Photo by Tony RinaldoPhoto by Tony Rinaldo
Walter Jackson Bate Fellow
Cornell University
Catholic-Jewish Relations in France, 1870–1914

Vicki Caron is the Diann G. and Thomas A. Mann Professor of Modern Jewish Studies at Cornell University, where she holds a joint appointment in the history department and the Program of Jewish Studies. Her work focuses on Jewish assimilation and integration and the history of modern anti-Semitism, especially in France and Germany. She is the author of Between France and Germany: The Jews of Alsace-Lorraine, 1871–1917 (Stanford University Press, 1988) and Uneasy Asylum: France and the Jewish Refugee Crisis, 1933–1942 (Stanford University Press, 1999), which won the Fraenkel Prize in 1997. She has also coedited a collection of essays, Jewish Emancipation Reconsidered: The French and German Models (Paul Mohr Verlag, 2003).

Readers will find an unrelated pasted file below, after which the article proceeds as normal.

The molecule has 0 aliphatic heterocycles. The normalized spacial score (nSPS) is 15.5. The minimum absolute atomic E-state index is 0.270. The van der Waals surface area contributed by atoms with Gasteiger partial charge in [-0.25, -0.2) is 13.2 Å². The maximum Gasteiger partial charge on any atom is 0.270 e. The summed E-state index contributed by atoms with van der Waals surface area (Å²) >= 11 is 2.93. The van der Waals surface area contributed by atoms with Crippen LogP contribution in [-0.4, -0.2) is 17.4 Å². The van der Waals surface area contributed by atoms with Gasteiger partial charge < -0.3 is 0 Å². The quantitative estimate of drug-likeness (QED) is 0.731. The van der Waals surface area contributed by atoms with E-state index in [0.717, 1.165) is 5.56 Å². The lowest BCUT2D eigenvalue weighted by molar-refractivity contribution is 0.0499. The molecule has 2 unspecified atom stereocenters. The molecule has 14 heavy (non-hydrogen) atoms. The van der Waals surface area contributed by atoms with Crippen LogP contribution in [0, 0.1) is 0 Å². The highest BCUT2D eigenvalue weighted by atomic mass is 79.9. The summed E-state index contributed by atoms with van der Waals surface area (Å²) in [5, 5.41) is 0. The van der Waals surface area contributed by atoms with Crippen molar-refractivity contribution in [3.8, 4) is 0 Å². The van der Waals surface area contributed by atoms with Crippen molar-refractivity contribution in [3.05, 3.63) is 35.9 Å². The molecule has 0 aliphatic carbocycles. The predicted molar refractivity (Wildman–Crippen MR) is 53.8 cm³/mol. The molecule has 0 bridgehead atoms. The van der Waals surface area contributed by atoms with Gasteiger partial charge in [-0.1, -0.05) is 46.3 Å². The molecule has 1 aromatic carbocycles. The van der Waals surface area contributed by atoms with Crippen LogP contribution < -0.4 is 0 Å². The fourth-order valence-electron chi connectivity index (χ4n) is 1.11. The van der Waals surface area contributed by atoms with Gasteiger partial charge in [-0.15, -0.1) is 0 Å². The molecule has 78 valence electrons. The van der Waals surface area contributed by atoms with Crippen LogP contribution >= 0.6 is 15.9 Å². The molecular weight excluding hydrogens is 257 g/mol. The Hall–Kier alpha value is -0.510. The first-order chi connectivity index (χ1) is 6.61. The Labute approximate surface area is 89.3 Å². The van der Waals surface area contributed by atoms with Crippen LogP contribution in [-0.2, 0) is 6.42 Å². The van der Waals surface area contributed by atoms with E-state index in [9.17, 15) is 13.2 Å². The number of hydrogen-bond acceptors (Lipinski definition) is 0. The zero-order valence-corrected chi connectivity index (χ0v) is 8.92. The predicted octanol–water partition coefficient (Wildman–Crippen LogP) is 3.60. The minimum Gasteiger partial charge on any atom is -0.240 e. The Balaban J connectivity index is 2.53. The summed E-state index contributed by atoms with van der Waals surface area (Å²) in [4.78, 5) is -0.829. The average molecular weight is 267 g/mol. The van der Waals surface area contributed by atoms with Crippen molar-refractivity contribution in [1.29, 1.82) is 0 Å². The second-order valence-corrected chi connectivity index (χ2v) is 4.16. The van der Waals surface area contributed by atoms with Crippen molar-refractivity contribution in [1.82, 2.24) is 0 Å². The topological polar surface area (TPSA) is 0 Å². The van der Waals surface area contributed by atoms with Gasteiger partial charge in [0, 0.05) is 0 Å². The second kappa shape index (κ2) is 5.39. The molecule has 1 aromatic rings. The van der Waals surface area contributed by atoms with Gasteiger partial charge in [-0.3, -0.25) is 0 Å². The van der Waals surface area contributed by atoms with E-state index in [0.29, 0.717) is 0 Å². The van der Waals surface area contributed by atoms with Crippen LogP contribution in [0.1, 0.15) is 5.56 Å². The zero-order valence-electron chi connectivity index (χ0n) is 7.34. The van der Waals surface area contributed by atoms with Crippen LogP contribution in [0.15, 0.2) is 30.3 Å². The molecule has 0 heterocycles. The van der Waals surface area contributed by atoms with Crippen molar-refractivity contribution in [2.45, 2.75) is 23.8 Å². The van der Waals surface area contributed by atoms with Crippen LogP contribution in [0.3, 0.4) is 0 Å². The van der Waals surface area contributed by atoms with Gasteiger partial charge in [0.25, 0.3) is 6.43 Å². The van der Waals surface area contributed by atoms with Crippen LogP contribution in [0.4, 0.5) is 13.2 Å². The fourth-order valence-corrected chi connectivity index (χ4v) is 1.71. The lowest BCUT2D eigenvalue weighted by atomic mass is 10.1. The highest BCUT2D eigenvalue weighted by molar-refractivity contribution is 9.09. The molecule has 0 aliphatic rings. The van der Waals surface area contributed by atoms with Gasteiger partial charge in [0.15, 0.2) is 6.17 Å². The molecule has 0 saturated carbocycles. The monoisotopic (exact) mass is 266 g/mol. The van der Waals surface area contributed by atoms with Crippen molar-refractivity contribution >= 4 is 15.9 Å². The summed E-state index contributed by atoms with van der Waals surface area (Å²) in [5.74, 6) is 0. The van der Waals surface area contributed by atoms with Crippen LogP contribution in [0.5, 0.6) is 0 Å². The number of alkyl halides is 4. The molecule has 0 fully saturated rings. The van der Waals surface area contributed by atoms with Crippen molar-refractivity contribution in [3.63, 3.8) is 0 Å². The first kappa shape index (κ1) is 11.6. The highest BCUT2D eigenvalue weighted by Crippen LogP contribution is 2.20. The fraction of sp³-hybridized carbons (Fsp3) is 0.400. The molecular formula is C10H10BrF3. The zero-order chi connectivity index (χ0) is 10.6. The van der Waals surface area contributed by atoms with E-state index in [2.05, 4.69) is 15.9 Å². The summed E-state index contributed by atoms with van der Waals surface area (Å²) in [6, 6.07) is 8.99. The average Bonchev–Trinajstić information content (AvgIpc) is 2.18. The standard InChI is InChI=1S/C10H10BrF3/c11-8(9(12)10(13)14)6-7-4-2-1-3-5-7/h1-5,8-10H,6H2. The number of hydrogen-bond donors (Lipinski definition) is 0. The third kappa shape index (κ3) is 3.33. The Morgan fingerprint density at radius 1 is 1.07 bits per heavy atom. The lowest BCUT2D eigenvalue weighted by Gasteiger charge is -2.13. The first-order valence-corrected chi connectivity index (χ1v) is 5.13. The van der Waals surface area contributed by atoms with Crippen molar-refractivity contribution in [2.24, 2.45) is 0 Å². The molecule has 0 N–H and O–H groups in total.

At Radcliffe, Caron will write “Catholic-Jewish Relations in France, 1870–1914,” the first of two volumes examining this issue through the post–World War II period. A significant portion of the project will examine Catholic anti-Semitism and its role in the creation of the modern anti-Semitic movement, but Caron will also focus on positive moments of Catholic-Jewish interaction, including the rise of a philo-Semitic movement and attempts at mutual understanding.

Caron, who earned her PhD from Columbia University, has received fellowships from the Oxford Centre for Hebrew and Jewish Studies, the John Simon Guggenheim Memorial Foundation, the National Endowment for the Humanities, the Fulbright Program, and the Institute for Advanced Study in Princeton, New Jersey. Most recently, she was the 2004–2005 J.B. and Maurice C. Shapiro Senior Scholar-in-Residence at the United States Holocaust Memorial Museum.

This information is accurate as of the fellowship year indicated for each fellow.
Photo by Tony Rinaldo